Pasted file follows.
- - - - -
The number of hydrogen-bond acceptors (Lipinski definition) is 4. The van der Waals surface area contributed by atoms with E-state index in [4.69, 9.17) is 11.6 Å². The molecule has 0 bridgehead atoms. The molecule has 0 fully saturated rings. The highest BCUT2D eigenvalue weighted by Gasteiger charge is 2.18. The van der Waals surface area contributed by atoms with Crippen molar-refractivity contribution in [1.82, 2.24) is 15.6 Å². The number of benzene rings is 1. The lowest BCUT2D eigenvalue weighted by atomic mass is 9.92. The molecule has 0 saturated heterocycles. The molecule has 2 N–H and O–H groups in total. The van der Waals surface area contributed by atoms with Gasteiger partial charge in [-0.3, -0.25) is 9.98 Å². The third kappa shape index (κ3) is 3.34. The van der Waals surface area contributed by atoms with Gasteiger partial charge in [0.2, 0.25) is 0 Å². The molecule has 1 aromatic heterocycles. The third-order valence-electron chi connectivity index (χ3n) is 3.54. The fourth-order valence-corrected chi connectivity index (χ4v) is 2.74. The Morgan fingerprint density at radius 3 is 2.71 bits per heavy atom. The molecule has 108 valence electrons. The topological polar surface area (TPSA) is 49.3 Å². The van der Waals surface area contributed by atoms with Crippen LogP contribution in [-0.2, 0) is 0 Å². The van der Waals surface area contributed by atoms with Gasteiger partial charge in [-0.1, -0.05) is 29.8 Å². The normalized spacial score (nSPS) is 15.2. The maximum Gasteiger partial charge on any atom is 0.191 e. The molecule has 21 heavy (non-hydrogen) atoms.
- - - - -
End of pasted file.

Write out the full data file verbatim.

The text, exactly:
The number of hydrogen-bond acceptors (Lipinski definition) is 4. The van der Waals surface area contributed by atoms with E-state index in [4.69, 9.17) is 11.6 Å². The molecule has 0 bridgehead atoms. The molecule has 0 fully saturated rings. The highest BCUT2D eigenvalue weighted by Gasteiger charge is 2.18. The van der Waals surface area contributed by atoms with Crippen molar-refractivity contribution in [1.82, 2.24) is 15.6 Å². The number of benzene rings is 1. The lowest BCUT2D eigenvalue weighted by atomic mass is 9.92. The molecule has 0 saturated heterocycles. The molecule has 2 N–H and O–H groups in total. The van der Waals surface area contributed by atoms with Gasteiger partial charge in [-0.3, -0.25) is 9.98 Å². The third kappa shape index (κ3) is 3.34. The van der Waals surface area contributed by atoms with Gasteiger partial charge in [0.2, 0.25) is 0 Å². The molecule has 1 aromatic heterocycles. The third-order valence-electron chi connectivity index (χ3n) is 3.54. The fourth-order valence-corrected chi connectivity index (χ4v) is 2.74. The Morgan fingerprint density at radius 3 is 2.71 bits per heavy atom. The molecule has 108 valence electrons. The topological polar surface area (TPSA) is 49.3 Å². The van der Waals surface area contributed by atoms with Crippen LogP contribution in [-0.2, 0) is 0 Å². The van der Waals surface area contributed by atoms with Gasteiger partial charge in [-0.1, -0.05) is 29.8 Å². The normalized spacial score (nSPS) is 15.2. The maximum Gasteiger partial charge on any atom is 0.191 e. The molecule has 21 heavy (non-hydrogen) atoms.